A loud truck blaring music pulls up outside the house where Mike Eidlin, a third-year economics and Japanese double major, sits with his friends. Girls in bikinis hop out, passing out free Monster energy drinks.
No, this isn’t your average frat party.
After Mike Eidlin did his research, he discovered it’s actually a little something sweet called product sampling.
“[Product sampling is when] the [company] gets the products into the potential users’ hands; it’s a very efficient form of marketing,” Eidlin said.
Eidlin, a member of Delta Sigma fraternity, decided to start his own company, GreekDrop, using this strategy of product sampling.
“We feature clothing, accessories, events, bicycles, hotels, but all [at] discounts. For people who want something familiar [to compare it to], think about Groupon or Gilt.com or JackThreads, but for Greek life members,” Eidlin said.
Liz Zimmer, a third-year mechanical engineering major and member of Kappa Kappa Gamma sorority, loves the idea of having an online catalog where Greek students can score deals.
“I will definitely use this site when it gets launched. My twin brother goes to UC Irvine and the only way I can visit him is if I fly,” Zimmer said. “When this site gets going I will definitely look into cheaper airline tickets so I can visit him more often.”
Until March, students like Zimmer can read and browse information about the online catalog on GreekDrop.com or their Facebook page, Instagram or Twitter.
Eidlin first incorporated GreekDrop in August, putting in his paperwork to the Secretary of State after researching from June through July on how to make the idea of deals on any and every products for Greek students a reality.
“I did my research and found out there wasn’t already something going on like this,” Eidlin said.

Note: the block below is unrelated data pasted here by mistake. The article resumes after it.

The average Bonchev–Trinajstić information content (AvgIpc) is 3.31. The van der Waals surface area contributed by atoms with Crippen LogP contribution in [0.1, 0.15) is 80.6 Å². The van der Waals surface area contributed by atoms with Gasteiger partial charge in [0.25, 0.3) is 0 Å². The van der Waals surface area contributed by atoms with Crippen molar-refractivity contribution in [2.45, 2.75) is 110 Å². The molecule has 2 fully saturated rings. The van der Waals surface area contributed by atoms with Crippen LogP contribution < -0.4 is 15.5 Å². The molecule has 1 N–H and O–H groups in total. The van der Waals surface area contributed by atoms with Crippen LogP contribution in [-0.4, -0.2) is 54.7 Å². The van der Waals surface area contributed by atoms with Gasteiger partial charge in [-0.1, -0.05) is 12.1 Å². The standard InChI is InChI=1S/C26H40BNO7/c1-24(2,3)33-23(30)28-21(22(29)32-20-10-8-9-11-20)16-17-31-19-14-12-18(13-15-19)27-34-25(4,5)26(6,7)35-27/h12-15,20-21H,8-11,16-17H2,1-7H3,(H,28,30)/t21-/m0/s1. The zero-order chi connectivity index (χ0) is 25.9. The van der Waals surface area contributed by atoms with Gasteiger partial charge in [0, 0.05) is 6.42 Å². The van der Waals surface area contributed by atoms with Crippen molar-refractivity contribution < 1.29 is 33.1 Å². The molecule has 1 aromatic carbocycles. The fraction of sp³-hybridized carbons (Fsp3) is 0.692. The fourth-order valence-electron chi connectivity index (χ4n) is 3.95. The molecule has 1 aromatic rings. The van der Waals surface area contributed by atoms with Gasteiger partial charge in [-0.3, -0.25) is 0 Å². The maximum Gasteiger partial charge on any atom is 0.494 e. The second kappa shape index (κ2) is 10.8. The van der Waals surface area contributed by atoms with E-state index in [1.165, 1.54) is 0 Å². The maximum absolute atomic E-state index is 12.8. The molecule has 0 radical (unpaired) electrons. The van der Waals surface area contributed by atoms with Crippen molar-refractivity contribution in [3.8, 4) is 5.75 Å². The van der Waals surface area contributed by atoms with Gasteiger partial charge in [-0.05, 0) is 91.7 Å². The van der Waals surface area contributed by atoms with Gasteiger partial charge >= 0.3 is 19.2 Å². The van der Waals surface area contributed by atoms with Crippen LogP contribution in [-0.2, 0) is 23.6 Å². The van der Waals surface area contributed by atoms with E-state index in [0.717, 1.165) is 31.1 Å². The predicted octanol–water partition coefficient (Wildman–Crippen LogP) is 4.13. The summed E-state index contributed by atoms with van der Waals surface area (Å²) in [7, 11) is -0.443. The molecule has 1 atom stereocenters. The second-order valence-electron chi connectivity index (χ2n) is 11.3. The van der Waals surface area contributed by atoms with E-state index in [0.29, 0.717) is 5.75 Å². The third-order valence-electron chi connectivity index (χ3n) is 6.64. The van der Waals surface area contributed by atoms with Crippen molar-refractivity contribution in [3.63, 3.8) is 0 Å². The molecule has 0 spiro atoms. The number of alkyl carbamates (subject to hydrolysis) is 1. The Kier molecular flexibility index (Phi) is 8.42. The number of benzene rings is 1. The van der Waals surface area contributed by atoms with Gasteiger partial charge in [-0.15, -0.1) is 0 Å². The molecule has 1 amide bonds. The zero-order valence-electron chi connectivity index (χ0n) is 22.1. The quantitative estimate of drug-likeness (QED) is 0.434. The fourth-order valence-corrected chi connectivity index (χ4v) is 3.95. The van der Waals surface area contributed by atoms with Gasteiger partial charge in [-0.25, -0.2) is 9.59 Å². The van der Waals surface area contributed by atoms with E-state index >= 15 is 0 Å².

Eidlin then applied to a start-up accelerator in December called Davis Roots. Run by two UC Davis professors, including entrepreneurship specialist Dr. Andrew Hargadon from the Graduate School of Management, and a CEO, Davis Roots is going to help Eidlin officially launch his company this March.
“[They] take a small company that still isn’t really running yet, just an idea, and help them become established. They are going to give me office space in downtown, and that’s where I’ll have my interns or employees work at,” Eidlin said.
Currently the program is gearing up with clients and student customers in order to rev up a solution to the needed revenue cycle Eidlin explains.
“Right now, it’s a chicken-and-egg problem. We need users for them to buy our clients’ goods. We have our students who are users, and we have our clients who are brands. We can list all the brands we want, but if we don’t have people to buy them, then it’s not going to do us any good,” Eidlin said.
Eidlin currently has a team of students helping him fuel GreekDrop, and hopes to expand with more interns and employees.
Eliot Shohet, a first-year computer science major, works as Eidlin’s web designer and programmer.
“I met Mike through [the ASUCD entrepreneurship] competition and then after I presented my project, he contacted me,” Shohet said.
Shohet is one of many students who are helping to build GreekDrop before the official launch in March when Greek students will be able to order online from it.
Shohet is responsible for helping prepare the website for smooth running and making it ready for customers once March hits.
“[We want to] set up a site that’s easily scaleable, so that our site can know how to handle many servers,” Shohet said.
Eidlin has become busy with balancing school and GreekDrop, and admits that while it may be hard starting a business, he doesn’t regret the exciting experience.
“It’s always on my mind. I’m probably spending more time on GreekDrop than school, which is why I convinced my dad to let me defer next quarter so I will be able to work on this full-time,” Eidlin said.
Taking next quarter off and also having the summer to test GreekDrop’s productivity and success will allow Eidlin to see if he should continue with the company or return full-time to school, studying investments and finance.
While Shohet does not get paid, he does get experience as an intern, with the promise of pay once the company officially launches.
Eidlin, who was born in Tokyo to a Russian father and Japanese mother, grew up speaking Japanese fluently alongside English. He aspires to use his Japanese background to contact business clients in Japan and further spread the benefits of GreekDrop internationally.
For now, Eidlin looks forward to taking a break from his Japanese classes and focusing solely on reaching out to more clients and students for GreekDrop.
“Business opportunities are few and far between, and I don’t wanna ‘half-ass’ school and ‘half-ass’ business relationships, because there are gonna be people who are counting on me,” Eidlin said.
ALYSSA KUHLMAN can be reached at firstname.lastname@example.org.
Editor’s Note: This article has been updated to reflect the correct spelling of Eliot Shohet’s name.